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6 Year Follow-up of Aortic Valve Reoperation Rates: Carpentier-Edwards Perimount vs St. Jude Medical Trifecta
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  • Herman Stubeda,
  • Hashem Aliter,
  • Ryan Gainer,
  • Chris Theriault,
  • Steve Doucette,
  • Gregory Hirsch
Herman Stubeda
Dalhousie University Faculty of Medicine
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Hashem Aliter
Dalhousie University Faculty of Medicine
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Ryan Gainer
Dalhousie University Faculty of Medicine
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Chris Theriault
Nova Scotia Health Authority
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Steve Doucette
Nova Scotia Health Authority
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Gregory Hirsch
Dalhousie University Faculty of Medicine
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Peer review status:UNDER REVIEW

18 Jun 2020Submitted to Journal of Cardiac Surgery
18 Jun 2020Submission Checks Completed
18 Jun 2020Assigned to Editor
23 Jun 2020Reviewer(s) Assigned
02 Jul 2020Review(s) Completed, Editorial Evaluation Pending
06 Jul 2020Editorial Decision: Revise Major
25 Jul 20201st Revision Received
30 Jul 2020Submission Checks Completed
30 Jul 2020Assigned to Editor
01 Aug 2020Reviewer(s) Assigned

Abstract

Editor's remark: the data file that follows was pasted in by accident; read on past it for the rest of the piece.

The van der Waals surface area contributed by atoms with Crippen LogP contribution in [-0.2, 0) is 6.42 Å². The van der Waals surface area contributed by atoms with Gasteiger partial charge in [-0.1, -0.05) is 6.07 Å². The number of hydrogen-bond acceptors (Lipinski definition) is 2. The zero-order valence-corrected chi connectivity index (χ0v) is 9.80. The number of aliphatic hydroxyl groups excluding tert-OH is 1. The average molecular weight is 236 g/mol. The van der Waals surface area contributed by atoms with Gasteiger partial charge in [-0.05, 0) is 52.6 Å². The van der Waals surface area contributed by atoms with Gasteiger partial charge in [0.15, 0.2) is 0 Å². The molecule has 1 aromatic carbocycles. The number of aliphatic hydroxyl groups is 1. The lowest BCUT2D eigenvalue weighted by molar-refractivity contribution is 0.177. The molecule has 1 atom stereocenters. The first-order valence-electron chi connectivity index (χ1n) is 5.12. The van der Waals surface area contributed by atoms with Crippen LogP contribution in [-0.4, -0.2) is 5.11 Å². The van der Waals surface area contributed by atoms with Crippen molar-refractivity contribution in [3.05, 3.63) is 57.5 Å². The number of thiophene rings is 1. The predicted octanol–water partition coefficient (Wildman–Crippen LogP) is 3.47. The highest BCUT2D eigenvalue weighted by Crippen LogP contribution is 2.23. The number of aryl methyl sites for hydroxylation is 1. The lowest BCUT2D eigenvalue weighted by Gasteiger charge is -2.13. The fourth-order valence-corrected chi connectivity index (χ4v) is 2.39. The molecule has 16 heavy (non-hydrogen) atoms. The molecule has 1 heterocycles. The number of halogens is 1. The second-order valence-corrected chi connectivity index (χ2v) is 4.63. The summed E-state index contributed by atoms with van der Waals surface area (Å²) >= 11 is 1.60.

Background The Carpentier-Edwards Perimount valves have a proven track record in aortic valve replacement: good durability, hemodynamic performance, rates of survival, and infrequent valve-related complications and PPM. The St. Jude Medical Trifecta is a newer valve that has shown comparable early and midterm outcomes. Studies show reoperation rates of Trifecta are comparable to Perimount valves, with a few recent studies bringing into focus early SVD, and increased midterm SVD in younger patients. Given that midterm data for Trifecta is still sparse, we wanted to confirm the early low reoperation rates of Trifecta persist over time compared to Perimount. Methods The Maritime Heart Centre Database was searched for isolated AVR or AVR+CABG between January 2011 and December 2016. Primary end point of the study was all-cause reoperation rate. Results 711 Perimount and 453 Trifecta implantations were included. The reoperation hazards were determined for age: 0.96 (0.92-0.99, p=0.02), female (vs male): 0.35 (0.08-1.53, p=0.16), smoker (vs non-smoker): 2.44 (0.85-7.02, p=0.1), and Trifecta (vs Perimount): 2.68 (0.97-7.39, p=0.06). Kaplan-Meier survival analysis in subgroups—age < 60, age ≥ 60, male, female, smoker, and non-smoker—showed Perimount having lower reoperation rates than Trifecta in patient younger than 60 (p=0.02) and those with smoking history (p<0.01). Conclusions The rates of reoperation of Perimount and Trifecta were comparable, with Trifecta showing higher rates in patients younger than 60 years, and current smokers. Continued diligence and further independent reporting of midterm reoperation and SVD rates of the Trifecta, including detailed echocardiographic follow up, are needed to confirm these findings.